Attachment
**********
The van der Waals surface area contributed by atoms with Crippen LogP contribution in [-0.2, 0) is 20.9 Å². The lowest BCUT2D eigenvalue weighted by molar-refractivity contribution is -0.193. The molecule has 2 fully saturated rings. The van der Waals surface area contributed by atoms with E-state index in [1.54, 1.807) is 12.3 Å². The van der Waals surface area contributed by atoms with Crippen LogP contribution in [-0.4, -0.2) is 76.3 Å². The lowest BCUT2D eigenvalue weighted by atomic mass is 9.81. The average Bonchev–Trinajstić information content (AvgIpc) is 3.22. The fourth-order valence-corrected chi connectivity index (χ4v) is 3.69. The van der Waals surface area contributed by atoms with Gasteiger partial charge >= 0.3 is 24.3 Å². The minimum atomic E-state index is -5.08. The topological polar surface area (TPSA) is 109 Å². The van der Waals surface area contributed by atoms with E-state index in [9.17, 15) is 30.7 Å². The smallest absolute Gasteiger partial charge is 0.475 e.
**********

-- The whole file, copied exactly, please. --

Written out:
The van der Waals surface area contributed by atoms with Crippen LogP contribution in [-0.2, 0) is 20.9 Å². The lowest BCUT2D eigenvalue weighted by molar-refractivity contribution is -0.193. The molecule has 2 fully saturated rings. The van der Waals surface area contributed by atoms with E-state index in [1.54, 1.807) is 12.3 Å². The van der Waals surface area contributed by atoms with Crippen LogP contribution in [-0.4, -0.2) is 76.3 Å². The lowest BCUT2D eigenvalue weighted by atomic mass is 9.81. The average Bonchev–Trinajstić information content (AvgIpc) is 3.22. The fourth-order valence-corrected chi connectivity index (χ4v) is 3.69. The van der Waals surface area contributed by atoms with Gasteiger partial charge >= 0.3 is 24.3 Å². The minimum atomic E-state index is -5.08. The topological polar surface area (TPSA) is 109 Å². The van der Waals surface area contributed by atoms with E-state index in [9.17, 15) is 30.7 Å². The smallest absolute Gasteiger partial charge is 0.475 e.